Mr. Gonzales had this to say to the “New York Times” magazine about his attorney general experience, quote, “It has had an effect, a negative effect, no question about it.  And at times, it makes me angry because it is undeserved, but I don‘t want to be sound like I‘m whining.  At the end of the day, I‘ve been the attorney general of the United States.  It‘s a remarkable privilege and I stand behind my service.”  Put another way, wowsy, wowsy woo-woo.


MADDOW:  Sarah Palin, the former half-term Alaska governor and Republican vice presidential candidate, is now calling for civility in the fight over health care. 

You may recall that Sarah Palin‘s other contribution to the health care debate so far was posting a statement on Friday saying that, quote, “The America I know and love is not one in which my parents or my baby with Down syndrome will have to stand in front of Obama‘s death panel so his bureaucrats can decide based on a subjective judgment of their level of productivity in society whether they are worthy of health care.  Such a system is downright evil.”

Such a system is also downright made up by Sarah Palin, but that was Friday.  And today, she‘s calling for civility.  She released another statement that said, quote, “We must stick to a discussion of the issues and not get sidetracked by tactics that can be accused of leading to intimidation or harassment.  Such tactics diminish our nation‘s civil discourse.” 

In other words, who, me?  Diminishing our nation‘s civil discourse? 

Me?  Fostering intimidation and harassment?  Me? 

As Steve Bennett noted at “Washington Monthly” today, I don‘t think it occurs to Gov. Palin that activists might be less inclined to intimidate and harass if their leaders stop telling them that their president wants to kill children and their grandparents.  Maybe that kind of over-the-top made-up allegation might lead to some fear and anger and intemperate behavior.  I don‘t know. 

The age-old problem that politicians face when they flirt with the extremist fringe is that people who aren‘t part of the extremist fringe might notice what they‘re doing.  So if you‘re Rick Perry, governor of Texas, for example, it might feel like a smart political move to tell a railing, far-right anti-government crowd that Texas ought to secede from the union.

But when the tape of you saying that gets played to people who aren‘t part of that rather exclusive railing crowd, when the rest of the country hears you talk about seceding from the union - poof!  There go your Rick Perry dreams for ever running for anything outside of Texas.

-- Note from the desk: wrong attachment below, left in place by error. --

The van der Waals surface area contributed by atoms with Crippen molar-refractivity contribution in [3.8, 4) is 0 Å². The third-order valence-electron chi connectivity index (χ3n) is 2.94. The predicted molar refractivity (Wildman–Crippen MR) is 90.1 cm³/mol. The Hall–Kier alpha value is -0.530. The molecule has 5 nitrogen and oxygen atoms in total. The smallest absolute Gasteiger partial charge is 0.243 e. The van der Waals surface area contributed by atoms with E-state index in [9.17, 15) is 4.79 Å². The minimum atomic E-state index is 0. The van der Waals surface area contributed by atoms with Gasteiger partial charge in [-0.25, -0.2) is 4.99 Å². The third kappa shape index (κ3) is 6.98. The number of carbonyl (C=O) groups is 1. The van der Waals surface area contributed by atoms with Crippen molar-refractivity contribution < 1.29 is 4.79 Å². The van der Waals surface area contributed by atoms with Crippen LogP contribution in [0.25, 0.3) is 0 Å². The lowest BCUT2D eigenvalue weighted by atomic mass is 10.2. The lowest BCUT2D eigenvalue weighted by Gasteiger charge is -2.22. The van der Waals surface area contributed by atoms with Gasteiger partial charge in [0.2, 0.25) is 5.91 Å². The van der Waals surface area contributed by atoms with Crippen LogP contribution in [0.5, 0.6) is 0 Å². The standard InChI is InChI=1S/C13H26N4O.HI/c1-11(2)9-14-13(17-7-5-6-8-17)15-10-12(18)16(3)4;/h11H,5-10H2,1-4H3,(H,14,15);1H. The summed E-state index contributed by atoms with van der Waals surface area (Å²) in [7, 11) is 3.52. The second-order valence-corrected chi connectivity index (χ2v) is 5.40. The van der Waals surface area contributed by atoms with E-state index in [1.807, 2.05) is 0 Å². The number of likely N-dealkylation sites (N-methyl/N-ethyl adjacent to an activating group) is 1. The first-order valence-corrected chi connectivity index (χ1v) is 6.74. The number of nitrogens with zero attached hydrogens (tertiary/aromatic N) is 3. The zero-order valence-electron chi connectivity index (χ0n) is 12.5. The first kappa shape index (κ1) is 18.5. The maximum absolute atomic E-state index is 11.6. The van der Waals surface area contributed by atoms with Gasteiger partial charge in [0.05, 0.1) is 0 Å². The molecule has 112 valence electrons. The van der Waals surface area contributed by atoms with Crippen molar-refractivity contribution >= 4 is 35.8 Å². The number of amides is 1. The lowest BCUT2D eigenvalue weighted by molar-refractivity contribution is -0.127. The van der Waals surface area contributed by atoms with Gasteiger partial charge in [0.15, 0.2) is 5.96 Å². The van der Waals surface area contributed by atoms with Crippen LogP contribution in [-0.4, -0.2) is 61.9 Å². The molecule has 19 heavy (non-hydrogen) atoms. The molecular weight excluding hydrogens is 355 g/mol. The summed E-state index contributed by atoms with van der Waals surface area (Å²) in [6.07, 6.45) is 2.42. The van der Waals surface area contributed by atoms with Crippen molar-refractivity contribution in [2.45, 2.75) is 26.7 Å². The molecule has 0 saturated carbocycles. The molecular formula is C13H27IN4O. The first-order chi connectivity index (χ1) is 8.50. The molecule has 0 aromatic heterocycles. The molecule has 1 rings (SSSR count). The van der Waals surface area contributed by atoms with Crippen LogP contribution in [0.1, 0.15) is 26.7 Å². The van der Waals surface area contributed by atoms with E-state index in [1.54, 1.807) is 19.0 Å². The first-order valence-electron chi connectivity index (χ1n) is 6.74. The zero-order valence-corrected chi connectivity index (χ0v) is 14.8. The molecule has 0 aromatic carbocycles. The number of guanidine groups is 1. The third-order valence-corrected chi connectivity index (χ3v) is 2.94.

Now, if you‘re Rick Perry, you‘re nationally famous now as the governor who proposes dissolving the union.  You‘re now famous nationwide as the governor who wants to break up the country.  You‘re famous as the governor who is quite literally against the United States of America, at least the least the united part. 

The extremist fringe may love Gov. Perry for threatening to secede.  But in politics the price of cultivating the extremist fringe - the price of that is losing your support from absolutely everyone else who is not on the fringe.  And that‘s why politicians get caught saying, “Who me?”  They try to both cultivate the fringe and to deny that they are doing so. 

So you get Sarah Palin allying herself with the off-the-kook end fringe by denouncing mythical death panels in healthcare reform.  And once those remarks draw wide attention, you get her trying to appear to be responsible by calling for civility. 

Same goes for Michael Steele, chair of the Republican Party for whom healthcare hooliganism has meant a whole new round of “Who me?” 

As anti-healthcare reform forces shutting down town hall meetings and threatening and intimidating members of Congress started to make news last week, Mr. Steele tried to publicly disown those tactics, telling “The Washington Times,” quote, “I had nothing to do with that.  I did not encourage that.  That‘s not something deliberately coordinated by me or by any one state party.”

Except Republican parties were promoting the disruptions of congressional town halls.  The national Republican Party even gave them a brand name, “recess roasting.” 

Even today, the Republican Party is still sending out press releases gleefully bragging about and promoting Democratic members of Congress having their attempts to talk about health care with their constituents drowned out by angry mobs.

But if you ask the head of the Republican Party about that, his answer is, “Who me?”  It‘s an awkward political move, courting the extremist fringe but not wanting to be seen as part of the extremist fringe.  But I do have a nomination for one “Who me?” that actually sort of takes the cake.